War of perceptions over a raid
Republicans are outraged over the seizure of Elian, but public opinion may dissuade them from probing too far.
WASHINGTON — Americans, whose suspicions of government date back to the Boston Tea Party, don't like people breaking down their doors - whether they're wearing British red coats or green INS flak jackets.
At the same time, most Americans did favor reuniting young Elian Gonzalez with his father in what has become the custody battle heard round the world.
It is this clash of perceptions that is now playing out on Capitol Hill, in the streets of Miami, and in living rooms across America as the moral and legal questions surrounding the case are transformed into a major political fight.
Some Republicans in Congress, furious over what they see as federal authorities' use of excessive force in taking the boy from his Miami relatives, want a formal investigation into the raid. But it remains to be seen if they can take the underlying issue - whether the force was justified - and ignite widespread indignation directed at Democrats in general and the Clinton administration in particular.
Even many GOP strategists see risks in pushing an inquiry too far.
"Republicans are better off not paying too much attention to it," says Sal Russo, a GOP consultant in California. "Most Americans see this as a family issue, unhappy with the way it proceeded but happy with reuniting the boy and his father."
Attorney General Janet Reno met behind closed doors April 25 with a bipartisan group of senators to defend the way the Immigration and Naturalization Service carried out the predawn raid on Saturday. Ms. Reno has voiced "no regrets whatsoever" about the operation, in which agents extracted the boy at gunpoint.
How far to probe
For Republicans, the question is how far to go in investigating the raid. Many GOP leaders, and a handful of Democrats, believe the Justice Department acted overzealously - perhaps illegally - in breaking into the home.
In particular, critics say Reno failed to give third-party mediators enough time to work out an arrangement for a peaceful transfer of the boy to his father. They say, too, that the warrant to enter the Gonzalez home was solely to search, not to seize the child and take him away.
Congressional sources say hearings in some form are expected when Congress returns from its Easter recess. House Judiciary Committee Chairman Henry Hyde (R) of Illinois has already launched a preliminary investigation to determine if a more formal probe is warranted.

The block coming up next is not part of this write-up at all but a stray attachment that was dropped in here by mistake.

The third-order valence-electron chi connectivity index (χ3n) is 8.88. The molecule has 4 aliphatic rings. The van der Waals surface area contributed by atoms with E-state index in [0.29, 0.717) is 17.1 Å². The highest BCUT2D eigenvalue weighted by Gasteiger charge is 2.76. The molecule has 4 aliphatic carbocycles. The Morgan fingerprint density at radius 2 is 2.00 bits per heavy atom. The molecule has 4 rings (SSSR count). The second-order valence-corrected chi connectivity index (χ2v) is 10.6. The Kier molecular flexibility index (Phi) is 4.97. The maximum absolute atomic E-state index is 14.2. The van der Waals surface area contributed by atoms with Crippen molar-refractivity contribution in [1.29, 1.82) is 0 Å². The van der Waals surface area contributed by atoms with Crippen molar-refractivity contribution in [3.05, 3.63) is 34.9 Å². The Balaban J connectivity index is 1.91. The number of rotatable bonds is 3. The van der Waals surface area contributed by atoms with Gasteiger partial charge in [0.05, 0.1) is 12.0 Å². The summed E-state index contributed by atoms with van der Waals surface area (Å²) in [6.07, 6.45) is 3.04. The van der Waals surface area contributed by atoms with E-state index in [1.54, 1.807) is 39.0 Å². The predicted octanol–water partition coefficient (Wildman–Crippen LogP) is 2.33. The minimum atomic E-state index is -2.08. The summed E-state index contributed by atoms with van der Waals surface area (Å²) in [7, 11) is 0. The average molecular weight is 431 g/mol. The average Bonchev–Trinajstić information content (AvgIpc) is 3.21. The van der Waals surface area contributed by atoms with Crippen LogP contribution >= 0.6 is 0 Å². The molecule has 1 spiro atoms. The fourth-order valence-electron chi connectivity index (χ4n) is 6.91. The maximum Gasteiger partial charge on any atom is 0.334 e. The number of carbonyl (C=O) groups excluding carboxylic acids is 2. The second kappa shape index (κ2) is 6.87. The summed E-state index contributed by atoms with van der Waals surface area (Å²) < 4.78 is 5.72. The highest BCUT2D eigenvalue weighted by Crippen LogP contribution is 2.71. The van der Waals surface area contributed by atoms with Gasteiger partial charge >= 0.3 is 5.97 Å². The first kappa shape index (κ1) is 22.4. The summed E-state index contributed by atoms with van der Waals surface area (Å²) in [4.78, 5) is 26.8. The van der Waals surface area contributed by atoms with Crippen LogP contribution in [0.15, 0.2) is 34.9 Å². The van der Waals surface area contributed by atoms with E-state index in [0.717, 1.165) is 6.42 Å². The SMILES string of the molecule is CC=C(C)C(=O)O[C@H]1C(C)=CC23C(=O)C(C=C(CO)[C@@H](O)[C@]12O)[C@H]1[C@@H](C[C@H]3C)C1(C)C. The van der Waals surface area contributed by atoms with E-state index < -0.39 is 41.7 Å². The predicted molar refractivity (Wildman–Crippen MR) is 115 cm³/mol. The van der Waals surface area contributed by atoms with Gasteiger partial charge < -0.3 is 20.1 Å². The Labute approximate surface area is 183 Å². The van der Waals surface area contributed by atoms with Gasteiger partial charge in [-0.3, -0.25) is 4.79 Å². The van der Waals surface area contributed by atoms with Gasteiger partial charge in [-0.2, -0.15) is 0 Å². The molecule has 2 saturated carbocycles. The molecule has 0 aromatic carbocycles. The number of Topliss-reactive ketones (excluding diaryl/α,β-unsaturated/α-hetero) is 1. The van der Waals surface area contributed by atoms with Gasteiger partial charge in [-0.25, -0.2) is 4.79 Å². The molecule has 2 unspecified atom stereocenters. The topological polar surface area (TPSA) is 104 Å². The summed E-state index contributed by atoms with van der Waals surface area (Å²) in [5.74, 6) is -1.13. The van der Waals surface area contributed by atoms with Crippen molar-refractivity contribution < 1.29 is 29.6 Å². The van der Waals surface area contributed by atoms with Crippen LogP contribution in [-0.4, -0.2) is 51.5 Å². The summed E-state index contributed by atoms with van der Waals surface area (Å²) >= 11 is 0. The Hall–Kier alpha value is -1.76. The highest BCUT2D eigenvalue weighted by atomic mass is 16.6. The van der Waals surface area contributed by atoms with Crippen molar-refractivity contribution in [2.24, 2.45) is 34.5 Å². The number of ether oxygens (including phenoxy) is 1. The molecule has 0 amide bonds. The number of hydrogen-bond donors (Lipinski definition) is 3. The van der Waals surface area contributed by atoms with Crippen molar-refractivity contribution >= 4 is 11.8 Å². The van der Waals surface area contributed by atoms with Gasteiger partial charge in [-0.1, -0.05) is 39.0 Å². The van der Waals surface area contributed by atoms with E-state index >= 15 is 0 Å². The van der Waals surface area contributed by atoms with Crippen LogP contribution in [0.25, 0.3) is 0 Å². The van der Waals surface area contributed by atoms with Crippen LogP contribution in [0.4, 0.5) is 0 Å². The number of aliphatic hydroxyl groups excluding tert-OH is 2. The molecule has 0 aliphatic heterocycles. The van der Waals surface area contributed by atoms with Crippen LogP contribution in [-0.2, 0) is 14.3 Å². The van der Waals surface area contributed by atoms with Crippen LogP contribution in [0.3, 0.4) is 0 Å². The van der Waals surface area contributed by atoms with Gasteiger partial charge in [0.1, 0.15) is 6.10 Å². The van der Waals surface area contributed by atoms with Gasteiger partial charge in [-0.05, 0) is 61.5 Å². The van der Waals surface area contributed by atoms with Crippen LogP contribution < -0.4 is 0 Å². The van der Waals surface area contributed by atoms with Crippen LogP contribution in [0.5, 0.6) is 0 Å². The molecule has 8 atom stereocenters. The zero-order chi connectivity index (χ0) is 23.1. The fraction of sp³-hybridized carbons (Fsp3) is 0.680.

House Speaker Dennis Hastert (R) of Illinois has called for public hearings. "We are leaving our options open," says a Judiciary Committee staffer.
Still, given the overwhelming support among Americans for reuniting the Cuban boy with his father, a lengthy investigation could backfire.
Holding hearings "would be like sticking your arm in the garbage disposal up to your elbow," says John Zogby, a pollster based in Utica, N.Y. "By a factor of 62 to 30, voters disagree that there should be hearings. There is absolutely, unequivocally no wisdom in holding hearings."
Sensing the importance of the war of perceptions - and perhaps that they have the upper hand - administration officials are going out of their way to defend the weekend raid.
The day after the operation, for example, Deputy Attorney General Eric Holder showed up at NBC's "Meet the Press" to tape an interview. Minutes later, he insisted that the tape be scrapped so he could go toe to toe with House whip Tom DeLay (R) of Texas, who was also appearing on the program, to rebut his statements.
Earlier this week, White House spokesman Joe Lockhart reacted with cool anger to Republican characterization of the operation.
There are "those who very clearly have decided that there are some politics to be played here, some perceived political gain, and they're going to play it," he said, predicting that any congressional hearings would be perceived as Republicans attacking legitimate law enforcement.
Indeed, some politicians have already suffered damage from the ordeal - including Democrats. The issue has hurt Vice President Al Gore, for instance, whose midstream shift in how Elian's case should be handled earned wide disapproval.
"For Gore, some [swing voters] have real questions about his truthfulness," says Charlie Cook, editor of The Cook Political Report. They think "he's too slick and will say anything to be elected: This went right to the heart of that. He couldn't have handled it any worse."
The fallout has also filtered down to the local level. New York Mayor Rudolph Giuliani (R) angered many law-enforcement officials by comparing the federal agents who conducted the Little Havana raid to "storm troopers."
Despite continuing protests over the raid - including a high-profile work stoppage April 25 by Cuban-Americans in the Little Havana district of Miami - most polls show Americans believe the government was right to remove Elian from his Miami relatives. But they are more ambivalent about the method used.
Floyd Ciruli, a Denver-based pollster, says public reaction is divided between those concerned about government intrusion - and still resentful of a communist nation 90 miles south of the Florida coast - and those relieved that the Miami standoff is over.
"Some people say, 'finally it's over and the administration showed a little grit,' " he says.
(c) Copyright 2000. The Christian Science Publishing Society